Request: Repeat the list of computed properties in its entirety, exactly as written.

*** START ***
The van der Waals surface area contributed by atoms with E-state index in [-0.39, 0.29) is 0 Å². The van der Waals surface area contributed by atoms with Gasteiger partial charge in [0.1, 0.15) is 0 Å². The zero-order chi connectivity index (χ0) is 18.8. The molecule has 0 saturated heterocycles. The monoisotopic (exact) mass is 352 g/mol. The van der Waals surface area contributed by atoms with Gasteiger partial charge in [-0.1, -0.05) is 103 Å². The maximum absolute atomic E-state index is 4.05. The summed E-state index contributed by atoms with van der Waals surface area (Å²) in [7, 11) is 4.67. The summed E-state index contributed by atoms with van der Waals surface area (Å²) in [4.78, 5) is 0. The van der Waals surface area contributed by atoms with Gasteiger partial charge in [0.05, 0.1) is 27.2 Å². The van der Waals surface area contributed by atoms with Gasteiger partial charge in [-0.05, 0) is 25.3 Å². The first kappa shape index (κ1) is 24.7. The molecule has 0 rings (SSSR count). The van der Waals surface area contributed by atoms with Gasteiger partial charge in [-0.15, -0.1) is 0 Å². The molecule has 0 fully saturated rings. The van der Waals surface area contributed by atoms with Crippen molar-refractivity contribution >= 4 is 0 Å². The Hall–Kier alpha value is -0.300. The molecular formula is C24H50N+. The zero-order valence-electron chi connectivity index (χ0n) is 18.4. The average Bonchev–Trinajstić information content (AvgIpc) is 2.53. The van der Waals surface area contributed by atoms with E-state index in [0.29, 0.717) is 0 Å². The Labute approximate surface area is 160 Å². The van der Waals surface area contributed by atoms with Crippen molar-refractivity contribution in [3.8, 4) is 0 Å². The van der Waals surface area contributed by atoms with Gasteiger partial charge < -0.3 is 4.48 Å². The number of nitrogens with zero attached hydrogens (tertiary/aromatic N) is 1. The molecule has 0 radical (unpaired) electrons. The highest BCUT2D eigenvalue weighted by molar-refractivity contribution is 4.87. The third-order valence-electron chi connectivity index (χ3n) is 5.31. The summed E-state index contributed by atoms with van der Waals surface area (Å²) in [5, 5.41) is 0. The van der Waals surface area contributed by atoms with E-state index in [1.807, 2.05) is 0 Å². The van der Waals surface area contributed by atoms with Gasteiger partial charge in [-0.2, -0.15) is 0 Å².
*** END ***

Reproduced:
The van der Waals surface area contributed by atoms with E-state index in [-0.39, 0.29) is 0 Å². The van der Waals surface area contributed by atoms with Gasteiger partial charge in [0.1, 0.15) is 0 Å². The zero-order chi connectivity index (χ0) is 18.8. The molecule has 0 saturated heterocycles. The monoisotopic (exact) mass is 352 g/mol. The van der Waals surface area contributed by atoms with Gasteiger partial charge in [-0.1, -0.05) is 103 Å². The maximum absolute atomic E-state index is 4.05. The summed E-state index contributed by atoms with van der Waals surface area (Å²) in [7, 11) is 4.67. The summed E-state index contributed by atoms with van der Waals surface area (Å²) in [4.78, 5) is 0. The van der Waals surface area contributed by atoms with Gasteiger partial charge in [0.05, 0.1) is 27.2 Å². The van der Waals surface area contributed by atoms with Gasteiger partial charge in [-0.05, 0) is 25.3 Å². The first kappa shape index (κ1) is 24.7. The molecule has 0 rings (SSSR count). The van der Waals surface area contributed by atoms with Gasteiger partial charge in [-0.15, -0.1) is 0 Å². The molecule has 0 fully saturated rings. The van der Waals surface area contributed by atoms with Crippen molar-refractivity contribution >= 4 is 0 Å². The Hall–Kier alpha value is -0.300. The molecular formula is C24H50N+. The zero-order valence-electron chi connectivity index (χ0n) is 18.4. The average Bonchev–Trinajstić information content (AvgIpc) is 2.53. The van der Waals surface area contributed by atoms with E-state index in [0.29, 0.717) is 0 Å². The Labute approximate surface area is 160 Å². The van der Waals surface area contributed by atoms with Crippen molar-refractivity contribution in [3.8, 4) is 0 Å². The van der Waals surface area contributed by atoms with Gasteiger partial charge < -0.3 is 4.48 Å². The number of nitrogens with zero attached hydrogens (tertiary/aromatic N) is 1. The molecule has 0 radical (unpaired) electrons. The highest BCUT2D eigenvalue weighted by molar-refractivity contribution is 4.87. The third-order valence-electron chi connectivity index (χ3n) is 5.31. The summed E-state index contributed by atoms with van der Waals surface area (Å²) in [5, 5.41) is 0. The van der Waals surface area contributed by atoms with E-state index in [1.807, 2.05) is 0 Å². The van der Waals surface area contributed by atoms with Gasteiger partial charge in [-0.2, -0.15) is 0 Å².